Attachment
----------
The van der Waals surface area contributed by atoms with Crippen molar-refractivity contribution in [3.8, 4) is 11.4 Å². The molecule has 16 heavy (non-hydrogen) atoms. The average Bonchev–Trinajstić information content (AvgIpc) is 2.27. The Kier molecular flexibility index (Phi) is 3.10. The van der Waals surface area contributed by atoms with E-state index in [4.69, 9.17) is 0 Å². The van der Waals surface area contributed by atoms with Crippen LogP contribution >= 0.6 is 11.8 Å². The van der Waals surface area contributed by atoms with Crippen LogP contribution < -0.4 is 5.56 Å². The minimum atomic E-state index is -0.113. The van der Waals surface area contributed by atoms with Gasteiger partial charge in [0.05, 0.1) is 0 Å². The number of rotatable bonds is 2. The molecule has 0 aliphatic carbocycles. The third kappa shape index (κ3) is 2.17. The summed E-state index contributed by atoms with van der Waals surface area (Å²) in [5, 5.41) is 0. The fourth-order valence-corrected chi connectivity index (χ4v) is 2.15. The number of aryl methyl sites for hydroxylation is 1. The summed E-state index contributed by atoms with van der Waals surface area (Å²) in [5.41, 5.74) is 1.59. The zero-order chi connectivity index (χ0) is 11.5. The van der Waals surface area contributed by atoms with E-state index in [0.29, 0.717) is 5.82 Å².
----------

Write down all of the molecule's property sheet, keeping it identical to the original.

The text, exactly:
The van der Waals surface area contributed by atoms with Crippen molar-refractivity contribution in [3.8, 4) is 11.4 Å². The molecule has 16 heavy (non-hydrogen) atoms. The average Bonchev–Trinajstić information content (AvgIpc) is 2.27. The Kier molecular flexibility index (Phi) is 3.10. The van der Waals surface area contributed by atoms with E-state index in [4.69, 9.17) is 0 Å². The van der Waals surface area contributed by atoms with Crippen LogP contribution >= 0.6 is 11.8 Å². The van der Waals surface area contributed by atoms with Crippen LogP contribution < -0.4 is 5.56 Å². The minimum atomic E-state index is -0.113. The van der Waals surface area contributed by atoms with Gasteiger partial charge in [0.05, 0.1) is 0 Å². The number of rotatable bonds is 2. The molecule has 0 aliphatic carbocycles. The third kappa shape index (κ3) is 2.17. The summed E-state index contributed by atoms with van der Waals surface area (Å²) in [5, 5.41) is 0. The fourth-order valence-corrected chi connectivity index (χ4v) is 2.15. The number of aryl methyl sites for hydroxylation is 1. The summed E-state index contributed by atoms with van der Waals surface area (Å²) in [5.41, 5.74) is 1.59. The zero-order chi connectivity index (χ0) is 11.5. The van der Waals surface area contributed by atoms with E-state index in [0.29, 0.717) is 5.82 Å².